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Trade wars: How the S&P 500, SSE and Hang Seng will be affected

Trade wars: How the S&P 500, SSE and Hang Seng will be affected

Tensions between the US and China have been rising, leading to nervousness in the stock markets. What impact could events have on the S&P 500, the Shanghai Stock Exchange Composite (SSE) and Hang Seng indices?

An already fraught relationship between the US and China has been exacerbated by the Chinese parliament recently passing a security law that will limit some of Hong Kong’s freedoms — agreed between China and the UK back in 1984 — reasserting Chinese premier Xi Jinping’s authority over the region.

The rule change was proposed on 21 May. By the close of trading on 22 May, Hong Kong’s Hang Seng Index fell 5.5% since the previous day’s close to 22,930.14 points. The SSE Composite Index, meanwhile, dropped 1.9% in a day to CNY2,813.76, wiping out the minimal gains it had made since the end of April.  Similarly, the S&P 500 dropped 0.8% at close that day.

In response, US President Donald Trump announced on 29 May that he would take steps to end Hong Kong’s special status, which had allowed it to remain exempt from tariffs imposed on China.

The reaction, less severe than feared, steadied both the Hang Seng Index and SSE. On 1 June, the next trading day, the Hang Seng rose by 3.4% — its biggest single-day rise since the end of March — and the SSE by 2.2%. The S&P 500’s slight increase of 0.4% was less dramatic.


Rise of the Hang Seng on June 1 after Trump announced steps to end Hong Kong's special status


What will happen next?

The rocky relationship between China and the US in recent weeks has been well documented. Trump has accused China of mishandling the coronavirus pandemic, while tension over flight restrictions between the two countries has increased. Meanwhile, the US continues to have an axe to grind with Chinese tech firm Huawei, issuing a new set of export rules on 19 May intended to limit access to US chipmakers.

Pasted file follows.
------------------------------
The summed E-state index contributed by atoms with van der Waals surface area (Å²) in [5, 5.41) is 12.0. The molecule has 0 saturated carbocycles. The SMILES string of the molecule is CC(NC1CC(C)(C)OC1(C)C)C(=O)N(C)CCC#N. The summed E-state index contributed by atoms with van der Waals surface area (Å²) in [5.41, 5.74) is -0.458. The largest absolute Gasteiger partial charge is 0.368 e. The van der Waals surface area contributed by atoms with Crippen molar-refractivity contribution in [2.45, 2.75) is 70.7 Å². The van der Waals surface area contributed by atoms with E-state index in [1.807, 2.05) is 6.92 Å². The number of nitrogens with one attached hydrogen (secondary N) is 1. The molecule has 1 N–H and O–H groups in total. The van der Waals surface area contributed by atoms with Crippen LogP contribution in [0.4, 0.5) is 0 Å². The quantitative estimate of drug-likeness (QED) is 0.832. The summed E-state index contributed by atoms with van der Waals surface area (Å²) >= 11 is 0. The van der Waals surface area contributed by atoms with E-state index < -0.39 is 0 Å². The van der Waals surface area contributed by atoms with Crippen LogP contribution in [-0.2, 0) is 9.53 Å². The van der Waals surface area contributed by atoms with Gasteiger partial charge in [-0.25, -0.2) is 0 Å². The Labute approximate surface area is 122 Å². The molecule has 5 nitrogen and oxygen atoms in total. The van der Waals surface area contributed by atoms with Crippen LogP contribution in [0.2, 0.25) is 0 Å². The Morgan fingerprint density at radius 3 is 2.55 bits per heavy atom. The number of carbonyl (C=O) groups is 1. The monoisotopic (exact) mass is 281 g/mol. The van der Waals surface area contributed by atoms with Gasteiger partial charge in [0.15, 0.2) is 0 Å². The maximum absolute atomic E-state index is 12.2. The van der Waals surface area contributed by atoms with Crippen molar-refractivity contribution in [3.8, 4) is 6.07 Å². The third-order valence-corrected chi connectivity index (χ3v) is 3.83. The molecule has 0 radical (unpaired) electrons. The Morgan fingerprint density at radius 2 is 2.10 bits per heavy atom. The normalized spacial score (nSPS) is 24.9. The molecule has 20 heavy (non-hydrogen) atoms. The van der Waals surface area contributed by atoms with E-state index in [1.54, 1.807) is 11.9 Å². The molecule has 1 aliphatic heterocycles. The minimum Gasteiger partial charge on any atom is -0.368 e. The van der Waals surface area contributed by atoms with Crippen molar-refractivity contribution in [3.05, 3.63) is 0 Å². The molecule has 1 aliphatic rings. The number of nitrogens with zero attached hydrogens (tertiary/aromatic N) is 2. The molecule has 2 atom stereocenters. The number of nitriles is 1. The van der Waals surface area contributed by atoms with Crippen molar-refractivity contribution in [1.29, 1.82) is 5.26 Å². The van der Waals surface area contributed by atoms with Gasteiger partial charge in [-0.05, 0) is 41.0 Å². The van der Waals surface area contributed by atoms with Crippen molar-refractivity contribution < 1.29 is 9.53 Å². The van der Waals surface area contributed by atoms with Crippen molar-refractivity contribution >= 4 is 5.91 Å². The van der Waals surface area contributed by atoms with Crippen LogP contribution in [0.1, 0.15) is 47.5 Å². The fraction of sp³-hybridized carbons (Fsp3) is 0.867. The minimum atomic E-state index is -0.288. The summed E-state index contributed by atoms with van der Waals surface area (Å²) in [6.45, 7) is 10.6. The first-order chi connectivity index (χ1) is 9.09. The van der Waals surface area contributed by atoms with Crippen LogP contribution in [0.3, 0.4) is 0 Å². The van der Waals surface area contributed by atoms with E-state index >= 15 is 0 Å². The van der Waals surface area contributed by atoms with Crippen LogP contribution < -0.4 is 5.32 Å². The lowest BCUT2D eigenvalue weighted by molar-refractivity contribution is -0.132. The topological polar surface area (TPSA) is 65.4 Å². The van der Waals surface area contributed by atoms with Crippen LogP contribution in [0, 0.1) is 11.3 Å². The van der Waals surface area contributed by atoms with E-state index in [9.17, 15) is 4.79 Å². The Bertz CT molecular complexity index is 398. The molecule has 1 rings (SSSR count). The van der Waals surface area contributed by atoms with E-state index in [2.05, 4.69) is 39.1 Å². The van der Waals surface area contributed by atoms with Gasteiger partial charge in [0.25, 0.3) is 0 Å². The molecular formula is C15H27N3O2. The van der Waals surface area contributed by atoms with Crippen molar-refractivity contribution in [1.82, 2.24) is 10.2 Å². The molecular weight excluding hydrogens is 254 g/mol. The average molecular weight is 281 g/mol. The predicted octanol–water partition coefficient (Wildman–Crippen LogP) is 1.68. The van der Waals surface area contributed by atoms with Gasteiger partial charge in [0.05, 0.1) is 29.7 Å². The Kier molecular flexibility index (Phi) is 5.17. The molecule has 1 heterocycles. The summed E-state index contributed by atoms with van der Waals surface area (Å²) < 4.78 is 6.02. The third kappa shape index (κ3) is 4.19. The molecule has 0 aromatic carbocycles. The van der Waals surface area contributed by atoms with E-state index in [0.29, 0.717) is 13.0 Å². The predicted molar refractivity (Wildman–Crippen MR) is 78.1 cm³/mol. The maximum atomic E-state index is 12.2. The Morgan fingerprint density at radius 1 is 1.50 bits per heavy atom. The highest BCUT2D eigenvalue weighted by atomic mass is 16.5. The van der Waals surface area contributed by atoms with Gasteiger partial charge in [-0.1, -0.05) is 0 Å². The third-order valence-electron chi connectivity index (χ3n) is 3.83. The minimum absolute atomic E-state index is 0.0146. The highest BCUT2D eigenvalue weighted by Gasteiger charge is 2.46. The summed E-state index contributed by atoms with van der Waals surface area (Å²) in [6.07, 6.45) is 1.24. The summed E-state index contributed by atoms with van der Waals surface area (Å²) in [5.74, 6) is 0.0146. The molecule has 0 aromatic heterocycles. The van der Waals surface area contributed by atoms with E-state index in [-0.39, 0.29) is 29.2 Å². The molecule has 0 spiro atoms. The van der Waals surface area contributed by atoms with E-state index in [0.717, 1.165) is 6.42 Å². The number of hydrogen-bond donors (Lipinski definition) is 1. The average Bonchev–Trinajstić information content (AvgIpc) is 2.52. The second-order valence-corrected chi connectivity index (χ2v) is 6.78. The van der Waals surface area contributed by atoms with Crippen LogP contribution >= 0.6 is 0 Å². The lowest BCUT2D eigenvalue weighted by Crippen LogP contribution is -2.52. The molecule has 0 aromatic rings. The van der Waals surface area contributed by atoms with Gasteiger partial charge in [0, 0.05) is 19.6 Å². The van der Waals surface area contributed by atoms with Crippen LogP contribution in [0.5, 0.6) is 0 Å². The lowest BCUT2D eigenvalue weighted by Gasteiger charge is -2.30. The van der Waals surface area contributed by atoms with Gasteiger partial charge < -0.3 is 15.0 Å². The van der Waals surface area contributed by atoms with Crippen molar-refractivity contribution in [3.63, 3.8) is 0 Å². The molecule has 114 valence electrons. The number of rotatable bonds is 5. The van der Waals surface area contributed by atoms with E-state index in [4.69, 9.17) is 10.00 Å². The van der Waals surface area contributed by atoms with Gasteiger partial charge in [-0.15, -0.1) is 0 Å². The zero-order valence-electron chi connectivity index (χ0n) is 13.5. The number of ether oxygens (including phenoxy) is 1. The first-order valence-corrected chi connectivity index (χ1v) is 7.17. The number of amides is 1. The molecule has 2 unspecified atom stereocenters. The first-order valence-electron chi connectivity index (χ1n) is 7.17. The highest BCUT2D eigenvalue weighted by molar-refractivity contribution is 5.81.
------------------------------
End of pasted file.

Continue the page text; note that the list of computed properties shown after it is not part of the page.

There is much debate about where the tit-for-tat relationship will go from here.

Reports from Reuters have suggested that, since Trump’s speech, Chinese state-owned agricultural firms have halted the purchase of US soybeans — one of the country’s main agricultural exports — and cancelled the shipments of 10,000 to 20,000 tons of pork.

Depending on how long the trade is halted for, there could be a direct impact on the S&P GSCI Agriculture, for example, while ongoing uncertainties would undoubtedly heighten nervousness among investors, leading the wider S&P 500 index to fall back. 

The other potential bad news is that the US Senate passed a bill at the end of May that could delist Chinese firms from the US stock markets. This comes off the back of an accounting scandal that has seen Luckin Coffee’s [LK] share price crater, leading the Nasdaq to notify the company of plans to delist it.